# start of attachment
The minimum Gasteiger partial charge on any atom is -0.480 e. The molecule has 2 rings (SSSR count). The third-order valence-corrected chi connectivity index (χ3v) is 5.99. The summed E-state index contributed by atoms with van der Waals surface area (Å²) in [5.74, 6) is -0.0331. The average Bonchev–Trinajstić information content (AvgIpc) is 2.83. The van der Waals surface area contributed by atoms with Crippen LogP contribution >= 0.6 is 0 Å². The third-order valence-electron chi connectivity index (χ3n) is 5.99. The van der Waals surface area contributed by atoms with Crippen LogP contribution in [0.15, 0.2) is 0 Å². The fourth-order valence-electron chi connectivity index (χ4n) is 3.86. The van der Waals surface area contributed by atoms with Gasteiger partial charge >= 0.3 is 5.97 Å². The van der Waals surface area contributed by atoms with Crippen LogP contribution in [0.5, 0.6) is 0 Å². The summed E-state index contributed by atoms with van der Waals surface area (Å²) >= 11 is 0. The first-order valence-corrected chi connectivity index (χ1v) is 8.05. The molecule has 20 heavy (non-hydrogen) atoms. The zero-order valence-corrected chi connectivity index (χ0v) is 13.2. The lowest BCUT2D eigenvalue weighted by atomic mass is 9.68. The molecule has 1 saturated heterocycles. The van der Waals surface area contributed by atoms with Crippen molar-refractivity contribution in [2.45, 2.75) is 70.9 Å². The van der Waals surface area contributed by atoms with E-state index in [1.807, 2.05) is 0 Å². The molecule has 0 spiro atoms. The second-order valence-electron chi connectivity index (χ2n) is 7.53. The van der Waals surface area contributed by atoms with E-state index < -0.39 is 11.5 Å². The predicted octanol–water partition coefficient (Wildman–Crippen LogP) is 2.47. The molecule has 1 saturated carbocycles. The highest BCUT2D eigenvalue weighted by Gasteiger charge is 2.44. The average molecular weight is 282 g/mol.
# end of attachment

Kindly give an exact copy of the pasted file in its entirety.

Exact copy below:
The minimum Gasteiger partial charge on any atom is -0.480 e. The molecule has 2 rings (SSSR count). The third-order valence-corrected chi connectivity index (χ3v) is 5.99. The summed E-state index contributed by atoms with van der Waals surface area (Å²) in [5.74, 6) is -0.0331. The average Bonchev–Trinajstić information content (AvgIpc) is 2.83. The van der Waals surface area contributed by atoms with Crippen LogP contribution >= 0.6 is 0 Å². The third-order valence-electron chi connectivity index (χ3n) is 5.99. The van der Waals surface area contributed by atoms with Crippen LogP contribution in [0.15, 0.2) is 0 Å². The fourth-order valence-electron chi connectivity index (χ4n) is 3.86. The van der Waals surface area contributed by atoms with Gasteiger partial charge >= 0.3 is 5.97 Å². The van der Waals surface area contributed by atoms with Crippen LogP contribution in [0.5, 0.6) is 0 Å². The summed E-state index contributed by atoms with van der Waals surface area (Å²) >= 11 is 0. The first-order valence-corrected chi connectivity index (χ1v) is 8.05. The molecule has 20 heavy (non-hydrogen) atoms. The zero-order valence-corrected chi connectivity index (χ0v) is 13.2. The lowest BCUT2D eigenvalue weighted by atomic mass is 9.68. The molecule has 1 saturated heterocycles. The van der Waals surface area contributed by atoms with Crippen molar-refractivity contribution in [2.45, 2.75) is 70.9 Å². The van der Waals surface area contributed by atoms with E-state index in [1.807, 2.05) is 0 Å². The molecule has 0 spiro atoms. The second-order valence-electron chi connectivity index (χ2n) is 7.53. The van der Waals surface area contributed by atoms with E-state index < -0.39 is 11.5 Å². The predicted octanol–water partition coefficient (Wildman–Crippen LogP) is 2.47. The molecule has 1 saturated carbocycles. The highest BCUT2D eigenvalue weighted by Gasteiger charge is 2.44. The average molecular weight is 282 g/mol.